On December 21, 2021, a group of Maryland voters and Republican members of the Maryland General Assembly filed a state lawsuit against the Maryland State Board of Elections, its State Administrator, and its Chair, challenging the state's enacted congressional redistricting plan as violating the Maryland Constitution and Declaration of Rights. Plaintiffs generally allege that the enacted congressional plan is a partisan gerrymander designed to favor Democrats and disfavor Republicans and to achieve this partisan result, the General Assembly drew incredibly noncompact districts that fail to respect geographic and political boundaries. Specifically, plaintiffs first assert that the partisan plan violates Article 7 of the Maryland Declaration of Rights, which provides that "elections ought to be free and frequent" and that "every [qualified] citizen . . . ought to have the right of suffrage," because it seeks to predetermine election outcomes and dilutes the voting strength of Republican voters. Second, plaintiffs allege that by passing a partisan gerrymander designed to manipulate electoral outcomes, the General Assembly's plan violates Article I, Section 7 of the Maryland Constitution, which provides that the General Assembly "shall pass [l]aws necessary for the preservation of the purity of [e]lections." Third, they assert that the plan violates the equal protection principles of Article 24 of the Maryland Declaration of Rights by intentionally discriminating against Republican voters and infringing upon their fundamental right to vote on the basis of their political affiliation. Finally, plaintiffs assert that the plan also violates the freedom of speech protections of Article 40 of the Maryland Declaration of Rights by intentionally benefitting Democratic voters as preferred speakers and targeting Republican voters as disfavored speakers based on the views they express when voting. Plaintiffs are seeking a judicial declaration that the enacted congressional plan is unconstitutional, an injunction barring the defendants from using the plan in any future elections, and a court order requiring the defendants to delay or postpone candidate filing deadlines until the General Assembly enacts a new, lawful redistricting plan.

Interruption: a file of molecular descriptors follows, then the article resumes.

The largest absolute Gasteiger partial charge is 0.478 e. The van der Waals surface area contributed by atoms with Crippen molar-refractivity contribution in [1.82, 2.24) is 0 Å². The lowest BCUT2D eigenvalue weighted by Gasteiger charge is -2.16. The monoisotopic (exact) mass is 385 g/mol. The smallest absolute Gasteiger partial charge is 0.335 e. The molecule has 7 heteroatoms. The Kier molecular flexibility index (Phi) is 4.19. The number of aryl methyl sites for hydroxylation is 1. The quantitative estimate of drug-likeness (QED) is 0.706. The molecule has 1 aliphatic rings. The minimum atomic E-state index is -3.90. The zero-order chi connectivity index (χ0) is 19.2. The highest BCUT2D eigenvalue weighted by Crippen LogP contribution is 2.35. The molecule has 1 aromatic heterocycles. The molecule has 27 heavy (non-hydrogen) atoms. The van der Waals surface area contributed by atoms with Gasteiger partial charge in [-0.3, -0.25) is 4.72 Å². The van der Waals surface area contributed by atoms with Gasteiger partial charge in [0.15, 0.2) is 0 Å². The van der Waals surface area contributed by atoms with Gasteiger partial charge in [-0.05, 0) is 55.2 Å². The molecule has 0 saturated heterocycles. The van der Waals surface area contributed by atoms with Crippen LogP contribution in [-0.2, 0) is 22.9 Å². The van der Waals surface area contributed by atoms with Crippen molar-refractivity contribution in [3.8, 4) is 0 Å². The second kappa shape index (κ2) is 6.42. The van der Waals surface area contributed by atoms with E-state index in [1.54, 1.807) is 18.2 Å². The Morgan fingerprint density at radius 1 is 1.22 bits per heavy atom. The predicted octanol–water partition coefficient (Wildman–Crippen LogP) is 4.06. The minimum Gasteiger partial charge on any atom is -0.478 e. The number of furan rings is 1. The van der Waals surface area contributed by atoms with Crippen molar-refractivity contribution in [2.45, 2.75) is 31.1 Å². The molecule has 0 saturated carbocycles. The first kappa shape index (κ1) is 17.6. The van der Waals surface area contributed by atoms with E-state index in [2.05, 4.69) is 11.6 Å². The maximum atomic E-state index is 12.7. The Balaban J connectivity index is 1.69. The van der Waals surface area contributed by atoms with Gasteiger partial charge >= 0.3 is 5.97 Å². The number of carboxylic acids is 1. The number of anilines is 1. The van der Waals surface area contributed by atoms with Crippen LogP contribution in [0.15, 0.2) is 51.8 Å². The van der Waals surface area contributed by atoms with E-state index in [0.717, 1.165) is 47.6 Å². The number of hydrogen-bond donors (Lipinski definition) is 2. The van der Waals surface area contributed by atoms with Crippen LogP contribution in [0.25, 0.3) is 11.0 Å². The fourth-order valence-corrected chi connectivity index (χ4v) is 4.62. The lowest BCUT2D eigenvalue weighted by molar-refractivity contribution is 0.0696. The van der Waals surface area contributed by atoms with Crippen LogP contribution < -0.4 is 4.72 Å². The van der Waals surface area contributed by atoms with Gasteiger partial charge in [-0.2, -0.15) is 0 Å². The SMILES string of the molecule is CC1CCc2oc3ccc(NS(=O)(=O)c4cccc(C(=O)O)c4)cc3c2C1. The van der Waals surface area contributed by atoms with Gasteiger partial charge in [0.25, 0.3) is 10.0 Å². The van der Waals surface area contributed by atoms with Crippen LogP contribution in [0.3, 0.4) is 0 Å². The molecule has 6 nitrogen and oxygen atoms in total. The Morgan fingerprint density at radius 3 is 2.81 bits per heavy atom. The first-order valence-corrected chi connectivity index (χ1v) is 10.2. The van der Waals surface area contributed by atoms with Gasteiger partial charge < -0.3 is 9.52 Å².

On March 25, 2022 the circuit court issued its opinion and order striking down the enacted congressional plan as an unconstitutional partisan gerrymander. The court first held the redistricting criteria in article III, § 4 of the Maryland Constitution provided a standard for evaluating the constitutionality of the congressional plan because the term "legislative districts" as used in that provision could apply to both congressional and state legislative districts, or, alternatively, by application of the Purity of Elections Clause and Equal Protection Clause in the Maryland Declaration of Rights, which each implicate the use of the § 4 criteria. Applying that standard, the court found based off the evidence presented at trial that the enacted congressional plan violated both § 4's compactness and due regard for political subdivisions criteria in favor of "extreme" partisan considerations, noting the plan's excessively high number of subdivision splits and non-compact districts by any standard measure of compactness. Additionally, the court found the plan also violated the Purity of Elections, Equal Protection, and Free Speech provisions in the Maryland Declaration of Rights by purposefully discriminating against Republican voters and candidates based on their political affiliations with no sufficiently compelling governmental interest to justify such treatment. Finally, the court generally found the plan's partisan intent and effects to violate the fundamental limiting principle enshrined by the Maryland Constitution and Declaration of Rights that the government's power must be exercised to ensure the will of the people is heard, no matter their political affiliation. Having declared the plan unconstitutional, the court enjoined the plan from being used in the 2022 elections and ordered the General Assembly to enact a new, constitutional plan no later than March 30, 2022, which the court will review in a hearing on April 1.
The General Assembly passed a new congressional redistricting plan on March 30 and submitted it to the court, but the court declined to approve the plan on the grounds the Governor had not yet signed the new plan into law and the court's original decision had already been appealed to the Maryland Court of Special Appeals. On April 1, the Maryland Court of Appeals issued an order assuming jurisdiction over the appeal from the Court of Special Appeals. On April 4, the parties moved to voluntarily dismiss the appeal after the Governor agreed to sign the new congressional redistricting plan into law, which the court granted the same day.
Maryland Circuit Court, Anne Arundel County - No. C02CV21001816
- Complaint - 12/23/21
- Memorandum in Support of Defendants' Motion to Dismiss or, in the Alternative, for Summary Judgment - 1/31/22
- Plaintiffs' Opposition to Defendants' Motion to Dismiss or, in the Alternative, for Summary Judgment - 2/11/22
- Brief of Amicus Curiae in Support of Plaintiffs - 3/10/22
- Memorandum Opinion and Order - 3/25/22
- Declaratory Judgment, Permanent Injunction, and Order of Remand - 3/25/22
Maryland Court of Appeals - No. 65